Growing numbers of parents are adopting a sustainable approach to raising their children, reducing their impact on the environment and often improving their family finances too.
Sustainable parenting is all about bringing up your children in a way that will do the least possible damage to the planet.
Writing for LV= life insurance, Melanie Wright (@MelWrightMoney) looks at some of the ways to bring up kids in a way that’s sustainable, and speaks to parents who are putting their green principles into practice.
Babies use between four and 12 nappies a day.
Babies use an awful lot of nappies – between four and 12 a day, depending on age – which means an awful lot of waste. The good news is that there are lots of reusable nappies available, so you can cut down on the amount you contribute to landfill. Switching to reusable nappies could also boost your finances.
‘Although cloth nappies are more expensive upfront, they work out a lot cheaper in the long run,’ says Fuschia Hutton (@fuschiahutton), 34, an Italian-to-English translator and copywriter, who is mum to Iris, 2.'Including laundry costs, I have spent £468 on cloth nappies and wipes, which will take us from birth to potty. This compares to the £1,000 plus it could have cost me using disposable nappies and wipes, birth to potty.
Children usually outgrow toys and clothes in just a few months, so there’s little point shelling out hundreds of pounds on new stuff. Make use of auction sites such as eBay and see what you can pick up second-hand.
Reusing items is not only good for the planet as it saves them going to landfill, it’ll also be a lot less painful for your pocket. The National Childcare Trust runs regular ‘nearly new’ sales across the country. Check the NCT website to find details of the next sale near you. You can also pick up children’s toys and clothes for free on sites such as the Freecycle Network and freegle.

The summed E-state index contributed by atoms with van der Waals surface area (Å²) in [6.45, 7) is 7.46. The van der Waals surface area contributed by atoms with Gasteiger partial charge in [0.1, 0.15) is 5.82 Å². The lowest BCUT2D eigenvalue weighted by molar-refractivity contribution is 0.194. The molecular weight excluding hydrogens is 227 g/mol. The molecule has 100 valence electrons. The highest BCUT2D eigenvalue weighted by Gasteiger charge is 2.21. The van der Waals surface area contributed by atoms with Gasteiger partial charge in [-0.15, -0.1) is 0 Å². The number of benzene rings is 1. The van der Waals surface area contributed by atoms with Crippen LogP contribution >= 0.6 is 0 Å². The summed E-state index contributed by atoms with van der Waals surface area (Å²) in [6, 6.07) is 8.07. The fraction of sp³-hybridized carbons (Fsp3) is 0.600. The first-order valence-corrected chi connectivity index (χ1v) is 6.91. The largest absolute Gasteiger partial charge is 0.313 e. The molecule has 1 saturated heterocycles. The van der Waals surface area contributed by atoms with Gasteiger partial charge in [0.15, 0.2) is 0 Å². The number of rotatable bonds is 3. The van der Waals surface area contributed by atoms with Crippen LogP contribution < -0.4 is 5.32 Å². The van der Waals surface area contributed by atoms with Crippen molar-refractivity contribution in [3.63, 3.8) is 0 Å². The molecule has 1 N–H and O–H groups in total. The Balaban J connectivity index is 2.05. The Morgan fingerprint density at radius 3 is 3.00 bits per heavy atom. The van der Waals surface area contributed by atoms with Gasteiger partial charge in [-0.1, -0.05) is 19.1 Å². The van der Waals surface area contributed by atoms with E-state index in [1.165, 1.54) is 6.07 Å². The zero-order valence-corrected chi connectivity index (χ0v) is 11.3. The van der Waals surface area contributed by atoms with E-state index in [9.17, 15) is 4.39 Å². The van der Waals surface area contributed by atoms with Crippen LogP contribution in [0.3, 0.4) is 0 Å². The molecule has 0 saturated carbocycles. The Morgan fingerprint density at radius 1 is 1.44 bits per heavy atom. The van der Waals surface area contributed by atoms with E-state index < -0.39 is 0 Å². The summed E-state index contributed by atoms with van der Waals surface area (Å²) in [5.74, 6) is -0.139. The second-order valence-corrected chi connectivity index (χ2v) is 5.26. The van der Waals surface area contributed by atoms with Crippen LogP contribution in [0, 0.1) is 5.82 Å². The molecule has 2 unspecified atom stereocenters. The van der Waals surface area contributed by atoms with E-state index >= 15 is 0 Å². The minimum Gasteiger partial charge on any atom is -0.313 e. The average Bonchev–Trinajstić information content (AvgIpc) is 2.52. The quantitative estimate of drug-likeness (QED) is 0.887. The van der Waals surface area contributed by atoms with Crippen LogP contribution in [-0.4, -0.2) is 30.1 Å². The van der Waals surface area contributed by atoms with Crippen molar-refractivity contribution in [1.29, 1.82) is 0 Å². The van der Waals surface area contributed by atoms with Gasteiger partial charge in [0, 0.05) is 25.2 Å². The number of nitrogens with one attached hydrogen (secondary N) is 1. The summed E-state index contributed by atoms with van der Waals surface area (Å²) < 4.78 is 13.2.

Once your children have outgrown toys or clothes, you can either make some cash by selling them, or you can take them to your nearest charity shop so they can be reused by someone else – but make sure you give them a very good wash first, and take every precaution to avoid spreading germs.
Try to keep your use of plastic toys to a minimum as these are harmful to the environment when disposed of. Some toy companies, such as Bioserie, produce toys that are made of plant-based plastic, which means they don’t pollute the environment once discarded.
‘I always opt for wooden toys which are timeless, don’t contain chemicals (BPA or PVC), are eco-friendly when produced from FSC-certified forests, bamboo or rubberwood, and are also r durable,’ recommends Emma Ross (@mamalinauk), 33 – mum to Jack, 4, and Sonny, 2 – who blogs about living and parenting sustainably.
When you’re a parent to young children, being environmentally conscious can seem like just one more thing to think about. But by buying minimally and mindfully, you can cut the clutter – and keep your spending down as well.